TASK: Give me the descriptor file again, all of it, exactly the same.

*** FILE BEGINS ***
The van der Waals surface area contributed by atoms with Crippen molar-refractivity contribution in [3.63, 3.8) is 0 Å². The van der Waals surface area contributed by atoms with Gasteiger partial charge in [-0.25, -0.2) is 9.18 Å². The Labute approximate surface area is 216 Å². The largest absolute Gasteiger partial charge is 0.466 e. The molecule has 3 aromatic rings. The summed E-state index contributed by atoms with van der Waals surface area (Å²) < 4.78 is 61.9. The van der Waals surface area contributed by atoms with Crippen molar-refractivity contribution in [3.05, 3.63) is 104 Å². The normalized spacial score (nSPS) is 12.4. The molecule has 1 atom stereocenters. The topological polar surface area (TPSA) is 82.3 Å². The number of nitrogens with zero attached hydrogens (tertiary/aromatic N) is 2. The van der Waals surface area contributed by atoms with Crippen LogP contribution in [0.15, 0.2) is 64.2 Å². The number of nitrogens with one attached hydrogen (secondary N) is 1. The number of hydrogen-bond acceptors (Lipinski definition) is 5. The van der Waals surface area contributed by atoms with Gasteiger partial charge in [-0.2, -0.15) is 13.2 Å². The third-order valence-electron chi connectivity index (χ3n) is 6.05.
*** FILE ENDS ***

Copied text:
The van der Waals surface area contributed by atoms with Crippen molar-refractivity contribution in [3.63, 3.8) is 0 Å². The van der Waals surface area contributed by atoms with Gasteiger partial charge in [-0.25, -0.2) is 9.18 Å². The Labute approximate surface area is 216 Å². The largest absolute Gasteiger partial charge is 0.466 e. The molecule has 3 aromatic rings. The summed E-state index contributed by atoms with van der Waals surface area (Å²) < 4.78 is 61.9. The van der Waals surface area contributed by atoms with Crippen molar-refractivity contribution in [3.05, 3.63) is 104 Å². The normalized spacial score (nSPS) is 12.4. The molecule has 1 atom stereocenters. The topological polar surface area (TPSA) is 82.3 Å². The number of nitrogens with zero attached hydrogens (tertiary/aromatic N) is 2. The van der Waals surface area contributed by atoms with Crippen LogP contribution in [0.15, 0.2) is 64.2 Å². The number of nitrogens with one attached hydrogen (secondary N) is 1. The number of hydrogen-bond acceptors (Lipinski definition) is 5. The van der Waals surface area contributed by atoms with Gasteiger partial charge in [-0.2, -0.15) is 13.2 Å². The third-order valence-electron chi connectivity index (χ3n) is 6.05.